On The Keepers, Catholics, and Complicity

Image result for image the keepers sister cathy

On The Keepers, Catholics, and Complicity

The Netflix documentary, The Keepers, has floored me. For those of you who may not be familiar with it, it is the story of two women, Abby Fitzgerald Schaub and Gemma Hoskins, who have taken as their focus in life to bring to justice the murderer of a Baltimore nun, Sister Cathy Cesnik. It is a story of courage, of perseverance in the face of what could easily be considered insurmountable odds. It is an account of sexual abuse by Catholic priests; it is a story of power, of continued denial in the face of indisputable facts, of cover-up by a church body whose political power and experience in denial and smokescreen are unsurpassed. But these women have not given up. Nor have the brave women who were abused. They have stepped up to the plate as well. More power to them.

Since the documentary’s airing, scores of others have come forward. The response of the Archdiocese of Baltimore has been flat-out denials that they knew any of what was happening. While giving lip service to their care and concern for victims of abuse, their actions speak their values. The intrigue goes even deeper, with heinous links to police concealment and collusion rampant.

Spin-meisters and lawyers cannot solve this one for them. And one must ask the question – is there no priest, bishop, any of the (male) hierarchy of the church that will actually have the decency to tell the truth, to admit the duplicity of the church and offer a genuine, honest apology. Or is the church essentially a business – one that must protect its assets, its real estate holdings, and its pension program? It looks as if we have our answer.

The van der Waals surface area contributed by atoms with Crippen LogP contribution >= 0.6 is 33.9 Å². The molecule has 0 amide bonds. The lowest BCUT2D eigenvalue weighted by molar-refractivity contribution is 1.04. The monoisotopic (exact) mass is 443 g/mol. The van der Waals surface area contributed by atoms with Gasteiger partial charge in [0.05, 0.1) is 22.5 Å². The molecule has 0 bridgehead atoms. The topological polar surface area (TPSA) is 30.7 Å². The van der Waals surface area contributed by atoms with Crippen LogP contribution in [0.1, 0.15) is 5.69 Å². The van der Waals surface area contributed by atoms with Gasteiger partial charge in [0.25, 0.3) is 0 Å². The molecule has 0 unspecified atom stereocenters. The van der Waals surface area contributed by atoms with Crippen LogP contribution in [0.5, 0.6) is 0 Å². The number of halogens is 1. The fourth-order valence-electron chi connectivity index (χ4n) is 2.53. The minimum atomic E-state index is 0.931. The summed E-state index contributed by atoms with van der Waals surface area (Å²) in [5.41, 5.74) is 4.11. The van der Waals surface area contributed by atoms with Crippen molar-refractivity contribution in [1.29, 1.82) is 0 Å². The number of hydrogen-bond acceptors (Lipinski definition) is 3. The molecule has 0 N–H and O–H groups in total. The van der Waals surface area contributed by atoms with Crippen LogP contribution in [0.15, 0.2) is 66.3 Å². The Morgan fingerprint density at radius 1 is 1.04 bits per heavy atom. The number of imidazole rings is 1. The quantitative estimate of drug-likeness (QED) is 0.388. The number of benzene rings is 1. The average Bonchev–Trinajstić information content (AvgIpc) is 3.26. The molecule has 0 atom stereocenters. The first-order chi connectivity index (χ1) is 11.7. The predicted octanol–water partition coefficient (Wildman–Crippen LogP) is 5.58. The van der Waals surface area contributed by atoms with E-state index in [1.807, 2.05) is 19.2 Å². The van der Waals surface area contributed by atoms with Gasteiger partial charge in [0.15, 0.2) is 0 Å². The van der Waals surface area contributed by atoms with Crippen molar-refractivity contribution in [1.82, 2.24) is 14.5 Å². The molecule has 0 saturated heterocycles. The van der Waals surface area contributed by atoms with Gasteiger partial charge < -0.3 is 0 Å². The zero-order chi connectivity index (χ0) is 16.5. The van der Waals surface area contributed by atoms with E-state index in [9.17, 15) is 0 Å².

I went to a Catholic grade school and high school. When I rejected Catholicism, it was because of my opposition to philosophy and teachings, not because of any negative interaction with the clergy. I was fortunate to have a humble, caring priest in grade school – he was a “monsignor,” though he preferred that people call him “father.” He was honest and without pretention. It was not until I was older that I became acquainted with the arrogance of the priesthood. Male power and female subservience. I knew that was not in the cards for me.

I look back on my high school days with fondness, for I found a cadre of colleagues I am still proud to call friends, and, while critical thinking was not encouraged, the nuns did not force-feed dogma. I was fortunate. I was not accosted by a priest, or priests, as were the girls in The Keepers, though I realize that it could have been me. It could have been any of us. And I know, just as the girls in the documentary, had something “untoward” happened, that I would never have come forward about it. I would not have told my parents, though they were not bound by religion; I would not have told the nuns; I would not have told my best friends – and I told them just about everything. No, I know that this would have been such a shameful occurrence, and, as in the case of most victims of abuse, I would have felt that, somehow, it was my fault, that I was to blame. I watched the victims, now in their 60s and 70s, speak of their ordeals, and I was right there with them. I cried with them, and even now, a week later, tears are ever-close to the surface.

Courage, perseverance. To Abby and Gemma, to the victims – you are amazing. At the end of the series, one of the participants listens to the patronizing cant from the Archdiocese.  “Those fuckers,” she says. And with that, I heard and felt the voices of hundreds, perhaps thousands of women echoing her sentiments.

Perhaps the Catholic Church needs a primer on truth. If they want to know what it looks like, they need to watch The Keepers.




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